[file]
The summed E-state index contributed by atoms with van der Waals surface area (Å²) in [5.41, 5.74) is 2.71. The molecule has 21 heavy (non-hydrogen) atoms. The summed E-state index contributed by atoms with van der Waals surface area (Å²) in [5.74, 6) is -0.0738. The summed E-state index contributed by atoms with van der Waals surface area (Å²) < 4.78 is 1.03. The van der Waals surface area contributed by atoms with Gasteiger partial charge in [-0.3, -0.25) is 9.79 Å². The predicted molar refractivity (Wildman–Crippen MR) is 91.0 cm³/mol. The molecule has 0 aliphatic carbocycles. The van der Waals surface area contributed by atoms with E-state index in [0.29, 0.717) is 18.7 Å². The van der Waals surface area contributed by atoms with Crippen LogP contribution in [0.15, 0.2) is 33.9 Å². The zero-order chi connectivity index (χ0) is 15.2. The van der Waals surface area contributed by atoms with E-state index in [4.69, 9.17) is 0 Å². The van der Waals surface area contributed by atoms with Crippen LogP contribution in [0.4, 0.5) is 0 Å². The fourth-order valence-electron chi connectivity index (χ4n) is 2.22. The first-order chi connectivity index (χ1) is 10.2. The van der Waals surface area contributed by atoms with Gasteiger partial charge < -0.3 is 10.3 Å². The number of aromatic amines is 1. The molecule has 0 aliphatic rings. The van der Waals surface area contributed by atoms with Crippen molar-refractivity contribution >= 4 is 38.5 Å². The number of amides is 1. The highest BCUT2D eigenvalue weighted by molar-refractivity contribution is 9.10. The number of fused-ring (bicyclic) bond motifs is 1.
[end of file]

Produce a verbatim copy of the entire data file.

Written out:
The summed E-state index contributed by atoms with van der Waals surface area (Å²) in [5.41, 5.74) is 2.71. The molecule has 21 heavy (non-hydrogen) atoms. The summed E-state index contributed by atoms with van der Waals surface area (Å²) in [5.74, 6) is -0.0738. The summed E-state index contributed by atoms with van der Waals surface area (Å²) < 4.78 is 1.03. The van der Waals surface area contributed by atoms with Gasteiger partial charge in [-0.3, -0.25) is 9.79 Å². The predicted molar refractivity (Wildman–Crippen MR) is 91.0 cm³/mol. The molecule has 0 aliphatic carbocycles. The van der Waals surface area contributed by atoms with E-state index in [0.29, 0.717) is 18.7 Å². The van der Waals surface area contributed by atoms with Crippen LogP contribution in [0.15, 0.2) is 33.9 Å². The zero-order chi connectivity index (χ0) is 15.2. The van der Waals surface area contributed by atoms with E-state index in [4.69, 9.17) is 0 Å². The van der Waals surface area contributed by atoms with Crippen LogP contribution in [0.4, 0.5) is 0 Å². The fourth-order valence-electron chi connectivity index (χ4n) is 2.22. The first-order chi connectivity index (χ1) is 10.2. The van der Waals surface area contributed by atoms with Gasteiger partial charge < -0.3 is 10.3 Å². The number of aromatic amines is 1. The molecule has 0 aliphatic rings. The van der Waals surface area contributed by atoms with Crippen molar-refractivity contribution >= 4 is 38.5 Å². The number of amides is 1. The highest BCUT2D eigenvalue weighted by molar-refractivity contribution is 9.10. The number of fused-ring (bicyclic) bond motifs is 1.